Create U.S. State Abbreviations from State Names

function shortenState([string]$longName) {
# LK 3/17/15
# Takes upper, lower, or mixed case state name
# and returns the two-letter abbreviation.
# Example call:
#   shortenstate Vermont     <-don't use parentheses
#   "Vermont" | shortenState <- sent via a pipe
# Note that this function has to appear *before* it is called in a Powershell script.
Switch ($LongName.ToUpper()) {

  ($LongName="ALABAMA")        {$shortenState="AL"}
  ($LongName="ALASKA")         {$shortenState="AK"}
  ($LongName="ARIZONA")        {$shortenState="AZ"}
  ($LongName="ARKANSAS")       {$shortenState="AR"}
  ($LongName="CALIFORNIA")     {$shortenState="CA"}
  ($LongName="COLORADO")       {$shortenState="CO"}
  ($LongName="CONNECTICUT")    {$shortenState="CT"}
  ($LongName="DELAWARE")       {$shortenState="DE"}
  ($LongName="FLORIDA")        {$shortenState="FL"}
  ($LongName="GEORGIA")        {$shortenState="GA"}
  ($LongName="HAWAII")         {$shortenState="HI"}
  ($LongName="IDAHO")          {$shortenState="ID"}
  ($LongName="ILLINOIS")       {$shortenState="IL"}
  ($LongName="INDIANA")        {$shortenState="IN"}
  ($LongName="IOWA")           {$shortenState="IA"}
  ($LongName="KANSAS")         {$shortenState="KS"}
  ($LongName="KENTUCKY")       {$shortenState="KY"}
  ($LongName="LOUISIANA")      {$shortenState="LA"}
  ($LongName="MAINE")          {$shortenState="ME"}
  ($LongName="MARYLAND")       {$shortenState="MD"}
  ($LongName="MASSACHUSETTS")  {$shortenState="MA"}
  ($LongName="MICHIGAN")       {$shortenState="MI"}
  ($LongName="MINNESOTA")      {$shortenState="MN"}
  ($LongName="MISSISSIPPI")    {$shortenState="MS"}
  ($LongName="MISSOURI")       {$shortenState="MO"}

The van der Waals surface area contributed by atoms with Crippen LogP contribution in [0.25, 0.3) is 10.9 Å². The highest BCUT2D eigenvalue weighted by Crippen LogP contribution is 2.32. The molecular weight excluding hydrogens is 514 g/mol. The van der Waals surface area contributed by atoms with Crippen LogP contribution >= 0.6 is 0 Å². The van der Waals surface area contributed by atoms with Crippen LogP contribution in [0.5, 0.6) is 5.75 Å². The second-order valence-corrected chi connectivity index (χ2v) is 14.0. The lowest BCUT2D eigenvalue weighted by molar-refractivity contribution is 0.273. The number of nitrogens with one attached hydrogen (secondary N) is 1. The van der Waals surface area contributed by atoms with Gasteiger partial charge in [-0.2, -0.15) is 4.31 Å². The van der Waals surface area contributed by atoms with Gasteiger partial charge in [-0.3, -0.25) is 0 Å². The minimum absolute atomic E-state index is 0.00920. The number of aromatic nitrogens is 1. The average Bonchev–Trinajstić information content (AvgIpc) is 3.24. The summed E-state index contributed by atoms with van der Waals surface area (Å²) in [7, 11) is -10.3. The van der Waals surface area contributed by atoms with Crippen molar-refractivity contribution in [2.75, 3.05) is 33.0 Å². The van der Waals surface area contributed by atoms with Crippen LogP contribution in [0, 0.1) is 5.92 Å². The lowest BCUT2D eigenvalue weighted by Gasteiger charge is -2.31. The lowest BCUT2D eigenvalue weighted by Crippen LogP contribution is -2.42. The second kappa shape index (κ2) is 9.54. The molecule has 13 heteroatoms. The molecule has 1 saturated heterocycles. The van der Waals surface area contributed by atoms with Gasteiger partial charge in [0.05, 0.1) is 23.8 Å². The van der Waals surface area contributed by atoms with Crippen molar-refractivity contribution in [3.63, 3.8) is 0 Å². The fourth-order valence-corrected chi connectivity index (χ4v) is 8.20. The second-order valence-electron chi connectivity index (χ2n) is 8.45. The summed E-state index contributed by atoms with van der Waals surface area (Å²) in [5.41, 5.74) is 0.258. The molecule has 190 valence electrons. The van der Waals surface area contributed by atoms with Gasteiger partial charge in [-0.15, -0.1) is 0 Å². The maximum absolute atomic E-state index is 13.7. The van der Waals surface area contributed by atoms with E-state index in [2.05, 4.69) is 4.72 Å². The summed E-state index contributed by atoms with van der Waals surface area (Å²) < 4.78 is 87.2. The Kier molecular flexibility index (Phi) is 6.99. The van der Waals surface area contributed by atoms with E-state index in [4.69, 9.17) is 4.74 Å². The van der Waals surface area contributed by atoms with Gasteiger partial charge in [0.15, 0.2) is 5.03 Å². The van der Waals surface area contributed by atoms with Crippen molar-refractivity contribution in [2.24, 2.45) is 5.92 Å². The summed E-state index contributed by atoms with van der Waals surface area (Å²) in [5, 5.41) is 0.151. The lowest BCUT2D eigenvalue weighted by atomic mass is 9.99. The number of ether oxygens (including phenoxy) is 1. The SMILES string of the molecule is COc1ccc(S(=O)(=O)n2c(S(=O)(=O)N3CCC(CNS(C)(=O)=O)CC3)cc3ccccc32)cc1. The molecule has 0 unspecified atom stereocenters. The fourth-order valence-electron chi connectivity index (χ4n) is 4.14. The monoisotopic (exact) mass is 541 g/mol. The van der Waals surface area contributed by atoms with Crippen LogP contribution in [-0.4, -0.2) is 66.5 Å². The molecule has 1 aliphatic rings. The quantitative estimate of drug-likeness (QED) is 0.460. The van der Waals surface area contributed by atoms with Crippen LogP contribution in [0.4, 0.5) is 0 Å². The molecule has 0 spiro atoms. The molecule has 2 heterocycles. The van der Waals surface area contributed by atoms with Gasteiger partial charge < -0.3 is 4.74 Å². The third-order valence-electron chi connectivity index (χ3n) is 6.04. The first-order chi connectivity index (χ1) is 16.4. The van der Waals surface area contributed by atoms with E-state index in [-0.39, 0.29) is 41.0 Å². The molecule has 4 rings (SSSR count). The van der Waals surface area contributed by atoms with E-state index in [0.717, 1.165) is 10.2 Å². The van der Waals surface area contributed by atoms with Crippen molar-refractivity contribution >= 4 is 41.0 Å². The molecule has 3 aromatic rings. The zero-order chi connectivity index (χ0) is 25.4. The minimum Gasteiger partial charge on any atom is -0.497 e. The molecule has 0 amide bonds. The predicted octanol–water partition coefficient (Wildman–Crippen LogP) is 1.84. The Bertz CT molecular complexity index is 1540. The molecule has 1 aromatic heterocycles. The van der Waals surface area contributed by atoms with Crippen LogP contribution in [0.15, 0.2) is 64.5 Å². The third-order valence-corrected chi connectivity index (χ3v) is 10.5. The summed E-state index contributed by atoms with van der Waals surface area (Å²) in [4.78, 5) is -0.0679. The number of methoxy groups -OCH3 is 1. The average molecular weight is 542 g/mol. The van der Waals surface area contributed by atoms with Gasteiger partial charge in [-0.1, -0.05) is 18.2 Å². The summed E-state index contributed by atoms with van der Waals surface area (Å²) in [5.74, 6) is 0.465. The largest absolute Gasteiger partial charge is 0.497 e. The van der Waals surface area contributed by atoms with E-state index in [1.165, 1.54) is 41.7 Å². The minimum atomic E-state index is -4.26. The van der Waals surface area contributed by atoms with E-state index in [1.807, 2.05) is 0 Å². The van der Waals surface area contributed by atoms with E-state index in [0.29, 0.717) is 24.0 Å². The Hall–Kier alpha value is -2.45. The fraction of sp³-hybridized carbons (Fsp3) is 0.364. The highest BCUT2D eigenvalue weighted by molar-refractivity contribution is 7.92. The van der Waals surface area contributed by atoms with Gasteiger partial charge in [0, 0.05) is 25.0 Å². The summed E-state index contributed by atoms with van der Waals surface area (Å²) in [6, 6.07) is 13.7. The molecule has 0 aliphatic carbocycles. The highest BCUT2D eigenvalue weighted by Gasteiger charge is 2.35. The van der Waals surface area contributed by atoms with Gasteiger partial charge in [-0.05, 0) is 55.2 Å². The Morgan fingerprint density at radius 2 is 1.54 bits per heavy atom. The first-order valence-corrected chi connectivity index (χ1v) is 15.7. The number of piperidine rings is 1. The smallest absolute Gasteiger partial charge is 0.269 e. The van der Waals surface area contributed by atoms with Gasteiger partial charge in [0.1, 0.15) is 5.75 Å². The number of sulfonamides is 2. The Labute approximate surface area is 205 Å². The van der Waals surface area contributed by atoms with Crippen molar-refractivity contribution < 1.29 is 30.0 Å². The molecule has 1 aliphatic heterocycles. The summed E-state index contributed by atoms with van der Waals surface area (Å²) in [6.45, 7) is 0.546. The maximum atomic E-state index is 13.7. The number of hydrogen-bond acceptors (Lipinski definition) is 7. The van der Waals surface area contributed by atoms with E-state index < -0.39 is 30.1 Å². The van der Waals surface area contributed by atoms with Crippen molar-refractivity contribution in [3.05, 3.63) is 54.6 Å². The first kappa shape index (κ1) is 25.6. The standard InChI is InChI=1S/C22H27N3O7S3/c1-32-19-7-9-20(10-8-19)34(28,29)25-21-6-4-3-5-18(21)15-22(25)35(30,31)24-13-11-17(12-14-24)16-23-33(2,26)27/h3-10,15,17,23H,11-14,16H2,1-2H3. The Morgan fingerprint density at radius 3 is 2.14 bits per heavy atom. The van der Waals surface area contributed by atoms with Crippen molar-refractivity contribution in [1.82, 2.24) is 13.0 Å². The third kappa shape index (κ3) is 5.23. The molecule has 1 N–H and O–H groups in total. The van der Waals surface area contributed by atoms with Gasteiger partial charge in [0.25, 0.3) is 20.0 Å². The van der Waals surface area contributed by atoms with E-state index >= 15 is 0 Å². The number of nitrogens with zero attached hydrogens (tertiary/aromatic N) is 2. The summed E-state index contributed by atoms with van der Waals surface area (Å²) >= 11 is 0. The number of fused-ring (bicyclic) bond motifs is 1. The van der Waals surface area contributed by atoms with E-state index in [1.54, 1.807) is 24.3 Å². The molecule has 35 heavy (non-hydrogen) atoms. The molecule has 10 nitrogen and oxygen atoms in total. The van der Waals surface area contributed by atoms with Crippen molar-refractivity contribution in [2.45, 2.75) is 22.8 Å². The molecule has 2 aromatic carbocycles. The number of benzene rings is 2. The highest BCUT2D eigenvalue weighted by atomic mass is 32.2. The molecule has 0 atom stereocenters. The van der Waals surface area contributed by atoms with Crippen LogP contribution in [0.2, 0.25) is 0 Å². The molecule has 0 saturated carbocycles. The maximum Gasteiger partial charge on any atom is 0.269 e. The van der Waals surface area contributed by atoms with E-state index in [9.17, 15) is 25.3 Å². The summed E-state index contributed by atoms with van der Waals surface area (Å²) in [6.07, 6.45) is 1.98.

($LongName="MONTANA")        {$shortenState="MT"}
  ($LongName="NEBRASKA")       {$shortenState="NE"}
  ($LongName="NEVADA")         {$shortenState="NV"}
  ($LongName="NEW HAMPSHIRE")  {$shortenState="NH"}
  ($LongName="NEW JERSEY")     {$shortenState="NJ"}
  ($LongName="NEW MEXICO")     {$shortenState="NM"}
  ($LongName="NEW YORK")       {$shortenState="NY"}
  ($LongName="NORTH CAROLINA") {$shortenState="NC"}
  ($LongName="NORTH DAKOTA")   {$shortenState="ND"}
  ($LongName="OHIO")           {$shortenState="OH"}
  ($LongName="OKLAHOMA")       {$shortenState="OK"}
  ($LongName="OREGON")         {$shortenState="OR"}
  ($LongName="PENNSYLVANIA")   {$shortenState="PA"}
  ($LongName="RHODE ISLAND")   {$shortenState="RI"}
  ($LongName="SOUTH CAROLINA") {$shortenState="SC"}
  ($LongName="SOUTH DAKOTA")   {$shortenState="SD"}
  ($LongName="TENNESSEE")      {$shortenState="TN"}
  ($LongName="TEXAS")          {$shortenState="TX"}
  ($LongName="UTAH")           {$shortenState="UT"}
  ($LongName="VERMONT")        {$shortenState="VT"}
  ($LongName="VIRGINIA")       {$shortenState="VA"}
  ($LongName="WASHINGTON")     {$shortenState="WA"}
  ($LongName="WEST VIRGINIA")  {$shortenState="WV"}
  ($LongName="WISCONSIN")      {$shortenState="WI"}
  ($LongName="WYOMING")        {$shortenState="WY"}
 
Default {$shortenState="XX"}
  } #switch

return $shortenState

} # function shortenState

# The following lines import a .csv file, and modify the state field
# to the two-letter abbreviation 

$Deliveries=Import-Csv "c:userslarrypowershellworldship.csv"

$Deliveries | Foreach-Object ($_) {

  if ($_.State.length -gt 2) {$_.State = shortenState($_.State)}

}

Advertisements

One thought on “Create U.S. State Abbreviations from State Names

  1. Jeffery Hicks (@JeffHicks)

    Is there a reason your function doesn’t use a standard verb-noun naming convention like Get-StateAbbreviation? If you wanted you could create aliases like shortenstate or even gsa to make it easier to use from a command prompt.

    The same is true of parameter names. Wherever possible you should use commonly used parameter names. In this case Name would probably suffice. Your goal should be to make your functions easy to find and use like any other PowerShell cmdlet.

    Like

    Reply

Leave a Reply

Fill in your details below or click an icon to log in:

WordPress.com Logo

You are commenting using your WordPress.com account. Log Out / Change )

Twitter picture

You are commenting using your Twitter account. Log Out / Change )

Facebook photo

You are commenting using your Facebook account. Log Out / Change )

Google+ photo

You are commenting using your Google+ account. Log Out / Change )

Connecting to %s